“Before you can get someone saved,
you first have to get them lost.”
The primary need of our day is to help lost people realise they are sinners. And that is difficult in a society of relative morality.
There is a school of thinking in Fundamentalism that focuses on “guarding your testimony with the lost.” I believe this is an example of the man-centred thinking of the Missional Fundamentists.
Granted, the “good testimony” ethic recognises that living the gospel in front of others is the most powerful testimony to the power of Jesus Christ. But here’s the rub. The lost cannot see the gospel at work in my life until they see that I’m a sinner! The gospel is about rescuing sinners!
That’s why your “good testimony”
might be the biggest hindrance to others
seeing the gospel in your life.
Don’t get me wrong. I’m not saying we should indulge in sinful activity “that grace may abound.” I’m saying that we should be real.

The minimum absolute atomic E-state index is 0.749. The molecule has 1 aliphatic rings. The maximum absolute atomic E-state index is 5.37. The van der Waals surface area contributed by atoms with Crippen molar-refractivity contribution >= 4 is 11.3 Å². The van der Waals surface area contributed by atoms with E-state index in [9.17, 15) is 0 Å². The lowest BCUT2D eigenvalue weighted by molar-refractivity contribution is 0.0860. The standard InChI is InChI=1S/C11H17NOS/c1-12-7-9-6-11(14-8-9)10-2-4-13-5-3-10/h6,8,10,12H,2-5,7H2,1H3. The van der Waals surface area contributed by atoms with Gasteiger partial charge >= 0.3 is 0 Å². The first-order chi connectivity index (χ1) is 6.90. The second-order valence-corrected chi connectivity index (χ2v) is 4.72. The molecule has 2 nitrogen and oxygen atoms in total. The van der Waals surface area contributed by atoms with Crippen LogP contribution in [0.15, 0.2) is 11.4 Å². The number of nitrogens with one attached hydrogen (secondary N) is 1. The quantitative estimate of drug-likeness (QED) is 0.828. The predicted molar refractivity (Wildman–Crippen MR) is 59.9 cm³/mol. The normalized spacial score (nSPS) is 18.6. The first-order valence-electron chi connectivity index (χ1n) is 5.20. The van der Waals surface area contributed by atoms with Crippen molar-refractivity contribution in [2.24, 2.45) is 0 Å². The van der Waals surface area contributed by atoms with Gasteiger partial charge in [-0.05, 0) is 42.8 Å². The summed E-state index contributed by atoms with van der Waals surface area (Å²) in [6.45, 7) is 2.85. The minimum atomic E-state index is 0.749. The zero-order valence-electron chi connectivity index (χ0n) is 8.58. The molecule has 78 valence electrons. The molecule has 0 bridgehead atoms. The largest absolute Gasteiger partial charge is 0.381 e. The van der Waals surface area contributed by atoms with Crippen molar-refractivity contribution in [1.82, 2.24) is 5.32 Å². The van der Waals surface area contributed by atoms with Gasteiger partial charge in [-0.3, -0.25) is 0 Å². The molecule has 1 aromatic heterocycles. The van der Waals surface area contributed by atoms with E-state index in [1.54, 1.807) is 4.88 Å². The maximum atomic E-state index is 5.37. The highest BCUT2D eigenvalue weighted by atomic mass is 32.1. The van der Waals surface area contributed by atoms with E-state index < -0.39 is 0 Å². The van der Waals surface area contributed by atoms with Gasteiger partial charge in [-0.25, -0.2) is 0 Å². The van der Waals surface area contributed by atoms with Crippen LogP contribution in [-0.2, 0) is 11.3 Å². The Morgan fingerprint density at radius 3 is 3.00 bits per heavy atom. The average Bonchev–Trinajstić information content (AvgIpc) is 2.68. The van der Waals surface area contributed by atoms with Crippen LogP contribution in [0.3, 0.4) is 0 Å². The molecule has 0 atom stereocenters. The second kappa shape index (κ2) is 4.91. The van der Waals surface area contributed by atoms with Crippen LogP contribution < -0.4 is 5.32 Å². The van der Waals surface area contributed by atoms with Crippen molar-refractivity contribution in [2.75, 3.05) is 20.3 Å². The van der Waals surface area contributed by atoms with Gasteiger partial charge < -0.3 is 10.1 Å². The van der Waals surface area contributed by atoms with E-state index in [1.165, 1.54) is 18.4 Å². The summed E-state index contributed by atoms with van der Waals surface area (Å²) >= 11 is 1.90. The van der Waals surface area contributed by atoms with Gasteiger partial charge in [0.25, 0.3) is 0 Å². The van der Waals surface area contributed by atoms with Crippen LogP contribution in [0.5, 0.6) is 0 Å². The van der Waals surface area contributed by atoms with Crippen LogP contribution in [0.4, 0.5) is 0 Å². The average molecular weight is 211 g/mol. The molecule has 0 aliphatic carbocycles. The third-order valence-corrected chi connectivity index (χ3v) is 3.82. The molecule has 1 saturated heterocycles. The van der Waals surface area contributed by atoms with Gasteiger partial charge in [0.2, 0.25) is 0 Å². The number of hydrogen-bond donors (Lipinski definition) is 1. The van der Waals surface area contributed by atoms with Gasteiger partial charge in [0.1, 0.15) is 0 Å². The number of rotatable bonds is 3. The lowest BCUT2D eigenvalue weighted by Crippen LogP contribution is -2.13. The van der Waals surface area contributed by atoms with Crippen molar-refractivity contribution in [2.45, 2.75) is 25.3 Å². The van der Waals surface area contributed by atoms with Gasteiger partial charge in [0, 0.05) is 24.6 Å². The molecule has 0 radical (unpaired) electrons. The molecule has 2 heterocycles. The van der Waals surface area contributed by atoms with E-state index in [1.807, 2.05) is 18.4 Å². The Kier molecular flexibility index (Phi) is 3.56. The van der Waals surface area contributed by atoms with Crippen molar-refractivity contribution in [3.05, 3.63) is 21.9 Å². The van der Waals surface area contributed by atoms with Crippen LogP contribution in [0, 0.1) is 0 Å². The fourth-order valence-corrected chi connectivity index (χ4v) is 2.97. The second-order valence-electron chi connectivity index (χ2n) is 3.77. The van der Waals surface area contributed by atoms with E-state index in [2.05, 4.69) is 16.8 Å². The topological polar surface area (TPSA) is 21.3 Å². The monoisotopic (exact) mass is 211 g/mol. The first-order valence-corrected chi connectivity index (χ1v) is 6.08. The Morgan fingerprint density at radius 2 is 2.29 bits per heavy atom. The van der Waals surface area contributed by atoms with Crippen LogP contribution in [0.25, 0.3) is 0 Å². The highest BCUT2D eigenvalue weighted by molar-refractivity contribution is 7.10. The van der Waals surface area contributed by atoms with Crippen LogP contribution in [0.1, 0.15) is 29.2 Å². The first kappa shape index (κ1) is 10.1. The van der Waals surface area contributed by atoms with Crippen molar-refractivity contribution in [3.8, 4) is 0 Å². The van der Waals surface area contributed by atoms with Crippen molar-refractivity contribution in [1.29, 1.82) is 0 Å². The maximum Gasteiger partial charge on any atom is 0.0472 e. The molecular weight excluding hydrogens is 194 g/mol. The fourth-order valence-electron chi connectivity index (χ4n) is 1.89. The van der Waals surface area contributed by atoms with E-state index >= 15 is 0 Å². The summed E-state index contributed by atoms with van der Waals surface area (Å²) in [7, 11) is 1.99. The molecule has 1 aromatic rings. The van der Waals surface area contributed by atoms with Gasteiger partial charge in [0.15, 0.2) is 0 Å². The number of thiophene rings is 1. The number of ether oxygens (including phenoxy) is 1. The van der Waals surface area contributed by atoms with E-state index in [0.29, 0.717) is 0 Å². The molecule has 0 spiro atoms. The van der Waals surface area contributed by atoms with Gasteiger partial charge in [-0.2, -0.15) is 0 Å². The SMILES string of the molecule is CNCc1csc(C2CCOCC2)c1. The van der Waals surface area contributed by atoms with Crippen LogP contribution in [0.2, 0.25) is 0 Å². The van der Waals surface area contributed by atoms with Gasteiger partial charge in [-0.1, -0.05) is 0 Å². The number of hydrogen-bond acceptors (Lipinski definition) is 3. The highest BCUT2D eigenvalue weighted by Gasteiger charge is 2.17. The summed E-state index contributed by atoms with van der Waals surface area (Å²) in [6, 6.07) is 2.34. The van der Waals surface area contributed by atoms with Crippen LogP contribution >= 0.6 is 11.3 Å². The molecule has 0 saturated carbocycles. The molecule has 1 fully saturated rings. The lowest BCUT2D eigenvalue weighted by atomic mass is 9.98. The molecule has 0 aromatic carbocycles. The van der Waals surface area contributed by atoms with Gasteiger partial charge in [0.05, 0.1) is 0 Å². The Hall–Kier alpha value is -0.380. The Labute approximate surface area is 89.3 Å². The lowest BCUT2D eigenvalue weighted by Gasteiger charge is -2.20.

It’s as if we go on high alert any time we’re around unsaved people. We become weird. Like some sort of super-spiritual honing device that can find an opportunity in every discussion to “turn the conversation towards the things of God.” It’s all about being a “good testimony” to this unsaved person.
But is this on-your-best-behaviour approach to witnessing helping them see Jesus Christ? Or is it obscuring him?
If a lost person tells you
you’re “such a nice person,”
you ought to be disappointed.
They’ve seen you. They haven’t seen Christ.
Again, I’m not saying we should try to have a bad testimony. I’m saying we should stop worrying about our testimony so much and focus on showing them Jesus Christ and his gospel. And the best place to do that is in your own life—specifically, in your own sin.
Until they see you for the sinner that you are, they cannot see the gospel at work in your life. You’ve got to get to the point where you are the real you around them, failures and all. And it will be in that very point where the gospel will become evident.
Do you respond in humility and repentance to your sinfulness? Do you admit your weaknesses? Do you rejoice in Christ’s forgiveness and grace? Do you forgive others specifically because Jesus Christ forgave you so much?
Until they understand that you’re a bad person, they will not see the grace of Jesus Christ in rescuing you. And that grace is the heart of the gospel.
As believers, we must be careful not to hide Jesus Christ and his gospel behind our “good testimony.”